The production captured a large portion of exteriors in Los Angeles and San Francisco, which were then combined with location shoots in and around Australia's Gold Coast region in southeastern Queensland. Several major sets were built on Village Roadshow Studios' soundstages, including in its nearly 13,000-square foot water tank – the largest purpose-built film water tank in Australia and one of the largest in the world, with a 1.5 million gallon capacity.

To create the music for “San Andreas,” Peyton again turned to Andrew Lockington, the composer on both “Journey to the Center of the Earth” and “Journey 2: The Mysterious Island.” Always open to unique influences, Lockington incorporated one that was especially appropriate: sounds derived from actual waveform data collected from the San Andreas Fault a year ago.

Share this article: San Andreas

Facebook
LinkedIn
WhatsApp
Pinterest
Twitter
Email

MORE TOPICS

Luv

Eleven-year-old WOODY WATSON is a timid Baltimore orphan who dreams of a better life — and his absent mother who may or may not be in North Carolina fighting drug addiction. Woody also reveres his uncle VINCENT as the father figure he never had.

The Possession

From horror master Sam Raimi and legendary Danish director Ole Bornedal (Nightwatch, The Substitute) comes a contemporary supernatural thriller that is based on a terrifying true story of paranormal events — and the unleashing of an ancient evil into our 21st Century world.

From Script to Screen: The Secrets Behind Hollywood’s Biggest Blockbusters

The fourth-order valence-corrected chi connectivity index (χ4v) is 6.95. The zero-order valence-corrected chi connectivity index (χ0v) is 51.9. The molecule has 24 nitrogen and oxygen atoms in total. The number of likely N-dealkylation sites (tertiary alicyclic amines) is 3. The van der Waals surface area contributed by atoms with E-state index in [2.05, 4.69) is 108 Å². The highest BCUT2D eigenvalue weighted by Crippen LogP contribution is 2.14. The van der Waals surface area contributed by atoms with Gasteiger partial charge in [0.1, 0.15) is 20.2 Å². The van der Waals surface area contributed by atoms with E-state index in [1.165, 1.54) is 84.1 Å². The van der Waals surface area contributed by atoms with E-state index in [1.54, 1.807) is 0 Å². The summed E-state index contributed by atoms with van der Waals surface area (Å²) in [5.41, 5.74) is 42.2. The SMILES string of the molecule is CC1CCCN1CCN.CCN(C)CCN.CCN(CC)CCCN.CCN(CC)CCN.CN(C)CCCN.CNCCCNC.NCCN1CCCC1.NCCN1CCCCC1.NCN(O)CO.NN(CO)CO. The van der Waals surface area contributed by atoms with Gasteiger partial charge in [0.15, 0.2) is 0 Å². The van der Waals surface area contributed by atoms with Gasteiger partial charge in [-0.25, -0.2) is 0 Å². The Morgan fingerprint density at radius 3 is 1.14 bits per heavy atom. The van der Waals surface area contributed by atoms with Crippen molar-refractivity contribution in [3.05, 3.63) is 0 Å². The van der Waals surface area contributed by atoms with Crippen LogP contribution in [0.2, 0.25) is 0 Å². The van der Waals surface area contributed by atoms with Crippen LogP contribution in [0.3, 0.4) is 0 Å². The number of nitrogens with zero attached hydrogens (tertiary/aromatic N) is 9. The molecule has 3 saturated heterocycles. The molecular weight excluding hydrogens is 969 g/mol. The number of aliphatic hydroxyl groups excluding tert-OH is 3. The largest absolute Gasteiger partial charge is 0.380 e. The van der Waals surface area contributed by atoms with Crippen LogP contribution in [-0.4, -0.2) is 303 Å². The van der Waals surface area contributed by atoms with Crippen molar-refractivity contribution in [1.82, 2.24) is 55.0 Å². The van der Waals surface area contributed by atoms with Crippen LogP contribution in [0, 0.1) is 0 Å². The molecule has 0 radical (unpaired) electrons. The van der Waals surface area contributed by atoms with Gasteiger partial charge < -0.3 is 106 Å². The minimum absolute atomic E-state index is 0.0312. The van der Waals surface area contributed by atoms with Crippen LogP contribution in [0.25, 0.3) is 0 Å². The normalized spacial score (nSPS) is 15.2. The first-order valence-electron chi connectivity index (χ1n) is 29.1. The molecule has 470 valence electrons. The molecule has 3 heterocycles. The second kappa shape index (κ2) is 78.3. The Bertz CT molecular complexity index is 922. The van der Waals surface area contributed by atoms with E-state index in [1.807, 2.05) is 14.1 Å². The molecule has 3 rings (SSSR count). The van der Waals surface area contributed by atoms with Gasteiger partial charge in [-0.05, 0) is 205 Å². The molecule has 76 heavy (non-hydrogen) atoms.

From Script to Screen: The Secrets Behind Hollywood’s Biggest Blockbusters In the world of film, there are few things more captivating than the process of taking a script and turning it into a big-budget blockbuster. The journey from the initial idea to the final product involves countless hours of hard work, creativity, and collaboration from…

How Social Media Shapes the Modern Actor’s Career

hile it comes with its own set of challenges, social media’s power to democratize the entertainment industry, directly engage with fans, and create new opportunities is indisputable. Therefore, mastering social media is now a prerequisite for any actor aiming for success in the digital age.

Title: A Triumph of Satire: Review of Jojo Rabbit (2019)

Director Taika Waititi fearlessly plunges into the grim undercurrents of World War II history with his film “Jojo Rabbit” (2019), ingeniously juxtaposing satire, humor, and extraordinary drama. With this dizzyingly original 108-minute motion picture, Waititi surely proves his mastery in creative storytelling, showing the true power lies in the hands of the fearless. The narrative…

Roger Donaldson's son Chris has represented New Zealand at Olympic level in athletics in the 100 m and 200 m events.

Roger Donaldson

Roger Donaldson (born 15 November 1945) is an Australian-born New Zealand film producer, director and writer who has made numerous successful movies. He was a co-founder of the New Zealand Film Commission.